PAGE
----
What is the purpose of education?
There are several common answers to this question, usually implied but not necessarily outright spoken. For some, a K-12 education (and even a college education) is first, foremost, and primarily about preparing a young person for a job. In this worldview, education is about developing productive skills that can be used to earn a living and support a family.
For others, the purpose of education is to expose individuals to the breadth of human experience. Sometimes, this is through a specific lens driven by religious faith or set of personal values, but nonetheless the theme here is to prepare young people to be well-rounded, creative, and curious about their world and help them see themselves as part of a larger whole.
These are not mutually exclusive answers, of course. However, regardless of which answer one chooses, there is a separate, essential layer to consider. Throughout the American educational history, whether the pendulum swung toward the “vocational” or the “liberal arts” model, we have traditionally valued the role of education to help make young people into engaged citizens of our democracy.
Unfortunately, much of our K-12 system has lost connection with this purpose of educating engaged citizenry. As we’ve piled on more standardized tests and more required curriculum elements, there has become less and less classroom time to focus on questions of what it means to be civically engaged. As our national and state politics have become more polarized and our society has become more litigious, the least risky path for teachers can be to avoid exploring civic and democratic engagement and the “messiness” that comes when diverse communities come together to address shared needs and opportunities.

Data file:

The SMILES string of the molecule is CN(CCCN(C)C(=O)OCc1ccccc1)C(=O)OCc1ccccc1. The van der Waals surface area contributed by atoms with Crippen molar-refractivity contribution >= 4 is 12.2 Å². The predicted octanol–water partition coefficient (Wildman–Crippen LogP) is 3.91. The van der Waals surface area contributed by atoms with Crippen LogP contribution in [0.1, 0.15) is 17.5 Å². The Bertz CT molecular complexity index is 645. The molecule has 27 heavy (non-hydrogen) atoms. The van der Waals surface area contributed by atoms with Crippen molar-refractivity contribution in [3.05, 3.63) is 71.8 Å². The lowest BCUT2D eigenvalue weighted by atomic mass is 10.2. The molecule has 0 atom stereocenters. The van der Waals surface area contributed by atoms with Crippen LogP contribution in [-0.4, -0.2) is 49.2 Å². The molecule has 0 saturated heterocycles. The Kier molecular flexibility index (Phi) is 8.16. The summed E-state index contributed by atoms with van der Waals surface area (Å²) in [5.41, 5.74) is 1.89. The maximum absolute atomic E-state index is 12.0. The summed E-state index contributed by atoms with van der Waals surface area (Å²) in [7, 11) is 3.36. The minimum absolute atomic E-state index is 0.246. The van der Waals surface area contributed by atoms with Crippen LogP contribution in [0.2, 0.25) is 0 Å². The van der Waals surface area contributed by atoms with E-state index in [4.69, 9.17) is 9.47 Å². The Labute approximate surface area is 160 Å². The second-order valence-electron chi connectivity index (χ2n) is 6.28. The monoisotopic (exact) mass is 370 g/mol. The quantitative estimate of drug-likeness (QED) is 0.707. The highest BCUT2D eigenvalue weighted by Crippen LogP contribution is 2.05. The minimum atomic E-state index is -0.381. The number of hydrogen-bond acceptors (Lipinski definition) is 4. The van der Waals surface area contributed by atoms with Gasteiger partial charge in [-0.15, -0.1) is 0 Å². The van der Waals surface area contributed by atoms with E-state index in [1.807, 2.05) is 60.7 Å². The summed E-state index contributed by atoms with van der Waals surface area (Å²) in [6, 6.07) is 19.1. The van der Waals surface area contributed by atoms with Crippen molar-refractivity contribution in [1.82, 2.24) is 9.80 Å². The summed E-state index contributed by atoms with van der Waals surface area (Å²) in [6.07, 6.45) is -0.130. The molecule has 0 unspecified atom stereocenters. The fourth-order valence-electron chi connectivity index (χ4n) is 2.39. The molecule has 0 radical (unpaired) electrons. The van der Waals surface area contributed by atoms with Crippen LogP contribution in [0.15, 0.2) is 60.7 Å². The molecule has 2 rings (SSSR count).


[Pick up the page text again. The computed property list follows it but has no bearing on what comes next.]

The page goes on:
Yet, encouraging informed, active civic engagement and democratic participation should be at the apex of our educational priorities. The Gates Foundation, in Civic Pathways Out of Poverty and Into Opportunity, notes, “The importance of civic engagement transcends charitable acts of kindness—the skill development, increased content knowledge, and self-empowerment resulting from civic engagement activities foster the necessary confidence and skills for success in higher education and the workforce.”